University of Maryland Lutheran chaplain Ray Ranker, who’s running as an independent for Maryland’s House of Delegates, has made a point of refusing to accept large donations, and donations from corporations or special interest groups.
But, about two months out from the general election, he faces a stiff fundraising challenge, particularly from incumbents Joseline Peña-Melnyk and Ben Barnes, both Democrats.
“I’ve heard even from candidates who have said, ‘I respect what you’re doing but you need to do what it takes to get to the table.’ Well, I’m not willing to do whatever needs to happen to get to the table because … we’ve already given too much influence to the big donors,” Ranker said.
All three seats in Rankers district, Maryland’s 21st, are up for election this year.
As of Aug. 21, Ranker’s campaign had nearly $18,000 in the bank, according to his campaign finance report. Peña-Melnyk had nearly $42,000 on hand. Ranker did have more in his coffers than his other opponents, though.
Peña-Melnyk raised about $5,000 in the reporting period that spanned from mid-June to Aug. 21, just a few hundred dollars more than Ranker.
But Barnes out-raised them both this summer garnering about $16,000 in contributions, largely in donations greater than $100.
About 75 percent of Ranker’s donations for the period were $10 or less; the majority of Peña-Melnyk’s were $250 or greater.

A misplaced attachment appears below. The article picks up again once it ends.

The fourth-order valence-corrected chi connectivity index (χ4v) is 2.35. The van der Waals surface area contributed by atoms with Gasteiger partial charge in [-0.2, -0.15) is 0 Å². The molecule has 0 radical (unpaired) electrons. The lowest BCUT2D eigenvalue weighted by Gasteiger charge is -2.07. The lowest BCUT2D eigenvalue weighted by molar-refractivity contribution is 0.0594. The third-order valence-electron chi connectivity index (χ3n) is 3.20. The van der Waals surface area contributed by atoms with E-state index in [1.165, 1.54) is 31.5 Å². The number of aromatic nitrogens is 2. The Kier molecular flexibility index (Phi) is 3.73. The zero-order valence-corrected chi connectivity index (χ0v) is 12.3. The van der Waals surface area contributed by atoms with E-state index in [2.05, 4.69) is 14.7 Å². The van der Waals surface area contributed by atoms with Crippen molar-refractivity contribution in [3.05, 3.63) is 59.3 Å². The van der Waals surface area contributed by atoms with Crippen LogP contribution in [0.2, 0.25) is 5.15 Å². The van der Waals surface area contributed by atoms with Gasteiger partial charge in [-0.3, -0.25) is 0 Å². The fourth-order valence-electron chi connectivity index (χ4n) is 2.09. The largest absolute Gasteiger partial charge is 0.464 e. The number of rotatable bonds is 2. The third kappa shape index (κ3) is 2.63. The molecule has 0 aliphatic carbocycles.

“I have long supported public campaign finance. This would level the playing field for elections. I serve all of my constituents without regard to whether they contribute or not. I have always voted my conscience and in the interest of my district,” Peña-Melnyk said in an email.
Ranker has limited individual donations to his campaign at $600 — 10 percent of the legal limit.
“Basically the case that I’m making is if we start showing that you don’t have to take all the money from corporations and special interests, that there’s another way,” he said.
Ranker will face incumbents Peña-Melnyk and Barnes in the District 21 race in November, as well as Mary Lehman (D), Chike Anyanwu (R) and Richard Douglas (R).
Ranker said he reached out to his opponents, urging them to adopt similar pledges against accepting large donations from corporate entities or special interests.
“Not a single one was interested in that,” Ranker said.
Rankers’ other opponents did not respond to requests for comment on this article.
Laura Tiffany, president of the Lutheran Campus Ministry at this university, said the organization has had to make plans for if Ranker wins the election, but she doesn’t think it’s the most important goal.
“I mean, of course it’s everyone’s goal to win when they run for something, but I think really he’s just trying to be an example that you don’t need to take funding from large donors things like that,” the senior neurobiology and physiology major said.
Solomon Akwue, a 39-year-old volunteer for Ranker’s campaign, said not collecting money from corporations has brought Ranker both support and donations.
“We just know that yes, he’s going to win,” he said.
To run on the general election ballot, Ranker and his campaign team had to collect the signatures of 1 percent of the registered voters in the district as of Jan. 1.
Eight hundred and fifty-one signatures later, Ranker was on the ballot. It all started last October, and since then, he’s continued campaigning in earnest, he said.
“Last night? Knocking on doors. Night before? Knocking on doors. Night before? Knocking on doors,” Ranker said.